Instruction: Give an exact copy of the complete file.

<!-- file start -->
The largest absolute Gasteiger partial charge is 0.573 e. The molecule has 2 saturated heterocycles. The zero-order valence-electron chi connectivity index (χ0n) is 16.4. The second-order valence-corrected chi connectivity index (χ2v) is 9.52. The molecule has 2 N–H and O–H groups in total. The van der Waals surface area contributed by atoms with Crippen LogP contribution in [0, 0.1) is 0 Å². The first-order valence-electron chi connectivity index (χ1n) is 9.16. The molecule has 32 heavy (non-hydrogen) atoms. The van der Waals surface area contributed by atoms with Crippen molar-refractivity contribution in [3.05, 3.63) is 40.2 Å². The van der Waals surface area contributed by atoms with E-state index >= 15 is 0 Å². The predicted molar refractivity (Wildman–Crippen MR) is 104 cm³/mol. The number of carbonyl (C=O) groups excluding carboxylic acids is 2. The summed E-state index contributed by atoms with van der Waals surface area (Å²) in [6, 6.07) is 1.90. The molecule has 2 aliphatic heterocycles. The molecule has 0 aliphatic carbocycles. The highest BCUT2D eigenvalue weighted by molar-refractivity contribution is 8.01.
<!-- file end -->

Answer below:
The largest absolute Gasteiger partial charge is 0.573 e. The molecule has 2 saturated heterocycles. The zero-order valence-electron chi connectivity index (χ0n) is 16.4. The second-order valence-corrected chi connectivity index (χ2v) is 9.52. The molecule has 2 N–H and O–H groups in total. The van der Waals surface area contributed by atoms with Crippen LogP contribution in [0, 0.1) is 0 Å². The first-order valence-electron chi connectivity index (χ1n) is 9.16. The molecule has 32 heavy (non-hydrogen) atoms. The van der Waals surface area contributed by atoms with Crippen molar-refractivity contribution in [3.05, 3.63) is 40.2 Å². The van der Waals surface area contributed by atoms with E-state index >= 15 is 0 Å². The predicted molar refractivity (Wildman–Crippen MR) is 104 cm³/mol. The number of carbonyl (C=O) groups excluding carboxylic acids is 2. The summed E-state index contributed by atoms with van der Waals surface area (Å²) in [6, 6.07) is 1.90. The molecule has 2 aliphatic heterocycles. The molecule has 0 aliphatic carbocycles. The highest BCUT2D eigenvalue weighted by molar-refractivity contribution is 8.01.